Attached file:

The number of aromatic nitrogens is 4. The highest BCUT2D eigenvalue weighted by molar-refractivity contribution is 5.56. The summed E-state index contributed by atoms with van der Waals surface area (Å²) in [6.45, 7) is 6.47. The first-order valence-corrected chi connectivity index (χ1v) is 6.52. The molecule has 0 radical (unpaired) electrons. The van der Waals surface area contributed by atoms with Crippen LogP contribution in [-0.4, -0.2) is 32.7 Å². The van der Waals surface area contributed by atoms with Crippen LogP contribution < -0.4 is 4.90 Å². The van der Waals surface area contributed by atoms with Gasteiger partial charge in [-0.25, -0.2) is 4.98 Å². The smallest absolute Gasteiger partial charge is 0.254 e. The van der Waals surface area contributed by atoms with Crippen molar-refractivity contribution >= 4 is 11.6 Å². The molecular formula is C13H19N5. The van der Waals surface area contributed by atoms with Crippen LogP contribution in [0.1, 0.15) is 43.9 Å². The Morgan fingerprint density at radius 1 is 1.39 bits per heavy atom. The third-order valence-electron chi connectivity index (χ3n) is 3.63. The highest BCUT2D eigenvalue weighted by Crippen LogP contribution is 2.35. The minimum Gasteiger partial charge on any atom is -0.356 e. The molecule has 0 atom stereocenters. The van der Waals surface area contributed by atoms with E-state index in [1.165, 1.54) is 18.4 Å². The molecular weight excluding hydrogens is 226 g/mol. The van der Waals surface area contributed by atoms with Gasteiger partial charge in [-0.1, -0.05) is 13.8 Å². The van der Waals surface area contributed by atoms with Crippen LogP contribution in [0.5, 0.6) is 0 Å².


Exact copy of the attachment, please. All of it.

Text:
The number of aromatic nitrogens is 4. The highest BCUT2D eigenvalue weighted by molar-refractivity contribution is 5.56. The summed E-state index contributed by atoms with van der Waals surface area (Å²) in [6.45, 7) is 6.47. The first-order valence-corrected chi connectivity index (χ1v) is 6.52. The molecule has 0 radical (unpaired) electrons. The van der Waals surface area contributed by atoms with Crippen LogP contribution in [-0.4, -0.2) is 32.7 Å². The van der Waals surface area contributed by atoms with Crippen LogP contribution < -0.4 is 4.90 Å². The van der Waals surface area contributed by atoms with Gasteiger partial charge in [-0.25, -0.2) is 4.98 Å². The smallest absolute Gasteiger partial charge is 0.254 e. The van der Waals surface area contributed by atoms with Crippen molar-refractivity contribution >= 4 is 11.6 Å². The molecular formula is C13H19N5. The van der Waals surface area contributed by atoms with Crippen LogP contribution in [0.1, 0.15) is 43.9 Å². The Morgan fingerprint density at radius 1 is 1.39 bits per heavy atom. The third-order valence-electron chi connectivity index (χ3n) is 3.63. The highest BCUT2D eigenvalue weighted by Crippen LogP contribution is 2.35. The minimum Gasteiger partial charge on any atom is -0.356 e. The molecule has 0 atom stereocenters. The van der Waals surface area contributed by atoms with E-state index in [1.165, 1.54) is 18.4 Å². The molecular weight excluding hydrogens is 226 g/mol. The van der Waals surface area contributed by atoms with Gasteiger partial charge in [-0.1, -0.05) is 13.8 Å². The van der Waals surface area contributed by atoms with Crippen LogP contribution in [0.5, 0.6) is 0 Å².